McGee v. Rudek
ORDER granting 57 petitioner's Motion for Reconsideration, vacating the Court's August 15, 2013 Order 56 , and denying petitioner's Motion Seeking Relief from Order/Judgment 52 (as more fully set out in order). Signed by Honorable Vicki Miles-LaGrange on 2/26/2014. (ks)
IN THE UNITED STATES DISTRICT COURT
FOR THE WESTERN DISTRICT OF OKLAHOMA
VINCENT WAYNE MCGEE,
JAMES RUDEK, WARDEN,
Case No. CIV-10-948-M
Before the Court is petitioner’s Motion for Reconsideration, filed August 29, 2013. In his
motion, petitioner moves this Court to reconsider its Order entered August 15, 2013 [docket no.
56], denying petitioner’s Motion Seeking Relief from Order/Judgment (“Motion for Relief”)
[docket no. 52] due to it being untimely pursuant to Federal Rule of Civil Procedure 60(c)(1) 1.
“Grounds warranting a motion to reconsider include (1) an intervening change in the
controlling law, (2) new evidence previously unavailable, and (3) the need to correct error or
prevent manifest injustice.” Servants of the Paraclete v. John Does I-XVI, 204 F.3d 1005, 1012
(10th Cir. 2000). A motion to reconsider is appropriate “where the court has misapprehended the
facts, a party’s position, or the controlling law” but is not appropriate “to revisit issues already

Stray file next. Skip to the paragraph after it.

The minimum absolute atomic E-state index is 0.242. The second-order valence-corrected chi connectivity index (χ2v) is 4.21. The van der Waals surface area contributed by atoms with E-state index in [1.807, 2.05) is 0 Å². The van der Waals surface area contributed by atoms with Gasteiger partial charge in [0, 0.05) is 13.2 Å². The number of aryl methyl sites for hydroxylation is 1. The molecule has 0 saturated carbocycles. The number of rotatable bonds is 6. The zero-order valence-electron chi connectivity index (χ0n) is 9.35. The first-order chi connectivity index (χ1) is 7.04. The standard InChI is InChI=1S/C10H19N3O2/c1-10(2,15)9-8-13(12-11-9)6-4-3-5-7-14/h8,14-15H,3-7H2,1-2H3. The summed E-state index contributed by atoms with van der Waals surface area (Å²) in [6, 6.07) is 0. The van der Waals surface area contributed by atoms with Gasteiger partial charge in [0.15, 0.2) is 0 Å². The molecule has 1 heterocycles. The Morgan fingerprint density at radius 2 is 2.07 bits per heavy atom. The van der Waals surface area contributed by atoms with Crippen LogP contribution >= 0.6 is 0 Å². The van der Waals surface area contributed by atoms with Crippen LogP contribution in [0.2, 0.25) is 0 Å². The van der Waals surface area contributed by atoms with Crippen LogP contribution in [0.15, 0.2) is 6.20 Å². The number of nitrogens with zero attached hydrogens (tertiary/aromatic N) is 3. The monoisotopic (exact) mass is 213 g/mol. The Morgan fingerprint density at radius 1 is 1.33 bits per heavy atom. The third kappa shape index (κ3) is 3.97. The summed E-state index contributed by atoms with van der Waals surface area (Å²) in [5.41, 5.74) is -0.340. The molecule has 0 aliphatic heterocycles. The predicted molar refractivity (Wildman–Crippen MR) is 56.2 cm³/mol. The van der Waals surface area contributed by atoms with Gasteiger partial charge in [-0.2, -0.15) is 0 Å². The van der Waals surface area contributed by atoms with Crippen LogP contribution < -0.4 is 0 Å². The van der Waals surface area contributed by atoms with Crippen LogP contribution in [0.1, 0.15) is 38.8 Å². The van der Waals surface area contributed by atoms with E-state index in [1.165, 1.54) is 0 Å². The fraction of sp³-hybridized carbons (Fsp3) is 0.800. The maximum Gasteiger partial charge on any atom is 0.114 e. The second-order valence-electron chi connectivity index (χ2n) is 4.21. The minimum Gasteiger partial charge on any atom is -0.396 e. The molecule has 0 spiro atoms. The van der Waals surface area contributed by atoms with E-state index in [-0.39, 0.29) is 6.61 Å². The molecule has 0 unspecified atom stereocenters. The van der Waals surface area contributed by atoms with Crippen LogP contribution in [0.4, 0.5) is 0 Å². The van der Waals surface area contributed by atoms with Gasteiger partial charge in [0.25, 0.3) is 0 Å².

addressed or advance arguments that could have been raised in prior briefing.” Id.
Federal Rule of Civil Procedure 60(c)(1) provides:
(c) Timing and Effect of the Motion.
(1) Timing. A motion under Rule 60(b) must be made within a
reasonable time--and for reasons (1), (2), and (3) no more than a
year after the entry of the judgment or order or the date of the
Fed. R. Civ. P. 60(c)(1).
Petitioner, in his Motion for Relief, moved the Court pursuant to Federal Rules of Civil
Procedure 60(b)(6)2 and 60(d)(1),(2),(3)3 to set aside the Court’s Order entered August 30, 2011.
This Court found petitioner’s Motion for Relief was untimely based on Federal Rule of Civil
Procedure 60(c)(1). Petitioner asserts that neither Rule 60(b)(6) or Rule 60(d)(1),(2),(3) “impose
a fixed time period to make a motion pursuant thereto.” Petitioner’s Motion for Reconsideration
¶ 2. The Court agrees with this assertion, and, in order to correct this error, finds petitioner’s
Motion for Reconsideration should be granted and the Court’s Order entered on August 15, 2013